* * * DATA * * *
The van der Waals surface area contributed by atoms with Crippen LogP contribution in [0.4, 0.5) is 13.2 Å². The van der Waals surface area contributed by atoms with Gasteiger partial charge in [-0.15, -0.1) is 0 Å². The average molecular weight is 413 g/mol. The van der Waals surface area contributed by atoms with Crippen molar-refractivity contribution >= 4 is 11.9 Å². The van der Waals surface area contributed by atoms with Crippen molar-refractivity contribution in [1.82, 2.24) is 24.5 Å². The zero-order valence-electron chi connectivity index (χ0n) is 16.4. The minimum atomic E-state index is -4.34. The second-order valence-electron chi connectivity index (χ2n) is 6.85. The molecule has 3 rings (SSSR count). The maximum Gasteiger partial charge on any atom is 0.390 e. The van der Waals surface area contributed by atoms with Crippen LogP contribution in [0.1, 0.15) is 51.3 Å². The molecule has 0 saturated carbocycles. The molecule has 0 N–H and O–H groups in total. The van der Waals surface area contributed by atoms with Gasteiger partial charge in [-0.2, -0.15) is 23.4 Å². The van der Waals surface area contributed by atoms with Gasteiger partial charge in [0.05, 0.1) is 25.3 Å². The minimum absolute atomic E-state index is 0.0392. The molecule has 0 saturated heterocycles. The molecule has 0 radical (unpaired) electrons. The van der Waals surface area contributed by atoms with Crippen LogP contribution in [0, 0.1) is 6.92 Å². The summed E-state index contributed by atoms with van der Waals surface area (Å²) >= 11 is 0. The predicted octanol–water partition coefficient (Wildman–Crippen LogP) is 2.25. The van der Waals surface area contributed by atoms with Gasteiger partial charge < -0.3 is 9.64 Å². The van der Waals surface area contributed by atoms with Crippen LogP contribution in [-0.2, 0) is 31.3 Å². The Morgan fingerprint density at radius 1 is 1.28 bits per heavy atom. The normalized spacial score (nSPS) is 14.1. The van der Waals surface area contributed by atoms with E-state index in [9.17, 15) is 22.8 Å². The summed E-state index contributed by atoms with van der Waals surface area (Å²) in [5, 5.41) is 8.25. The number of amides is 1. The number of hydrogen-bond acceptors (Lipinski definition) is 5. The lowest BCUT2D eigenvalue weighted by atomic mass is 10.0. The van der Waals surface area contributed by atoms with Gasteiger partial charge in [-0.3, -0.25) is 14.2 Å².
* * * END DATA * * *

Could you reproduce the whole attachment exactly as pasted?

The van der Waals surface area contributed by atoms with Crippen LogP contribution in [0.4, 0.5) is 13.2 Å². The van der Waals surface area contributed by atoms with Gasteiger partial charge in [-0.15, -0.1) is 0 Å². The average molecular weight is 413 g/mol. The van der Waals surface area contributed by atoms with Crippen molar-refractivity contribution >= 4 is 11.9 Å². The van der Waals surface area contributed by atoms with Crippen molar-refractivity contribution in [1.82, 2.24) is 24.5 Å². The zero-order valence-electron chi connectivity index (χ0n) is 16.4. The minimum atomic E-state index is -4.34. The second-order valence-electron chi connectivity index (χ2n) is 6.85. The molecule has 3 rings (SSSR count). The maximum Gasteiger partial charge on any atom is 0.390 e. The van der Waals surface area contributed by atoms with Crippen LogP contribution in [0.1, 0.15) is 51.3 Å². The molecule has 0 saturated carbocycles. The molecule has 0 N–H and O–H groups in total. The van der Waals surface area contributed by atoms with Gasteiger partial charge in [-0.2, -0.15) is 23.4 Å². The van der Waals surface area contributed by atoms with Gasteiger partial charge in [0.05, 0.1) is 25.3 Å². The minimum absolute atomic E-state index is 0.0392. The molecule has 0 saturated heterocycles. The molecule has 0 radical (unpaired) electrons. The van der Waals surface area contributed by atoms with Crippen LogP contribution in [0, 0.1) is 6.92 Å². The summed E-state index contributed by atoms with van der Waals surface area (Å²) >= 11 is 0. The predicted octanol–water partition coefficient (Wildman–Crippen LogP) is 2.25. The van der Waals surface area contributed by atoms with Gasteiger partial charge < -0.3 is 9.64 Å². The van der Waals surface area contributed by atoms with Crippen LogP contribution in [-0.2, 0) is 31.3 Å². The Morgan fingerprint density at radius 1 is 1.28 bits per heavy atom. The normalized spacial score (nSPS) is 14.1. The van der Waals surface area contributed by atoms with E-state index in [9.17, 15) is 22.8 Å². The summed E-state index contributed by atoms with van der Waals surface area (Å²) in [5, 5.41) is 8.25. The number of amides is 1. The number of hydrogen-bond acceptors (Lipinski definition) is 5. The lowest BCUT2D eigenvalue weighted by atomic mass is 10.0. The van der Waals surface area contributed by atoms with Gasteiger partial charge in [-0.3, -0.25) is 14.2 Å².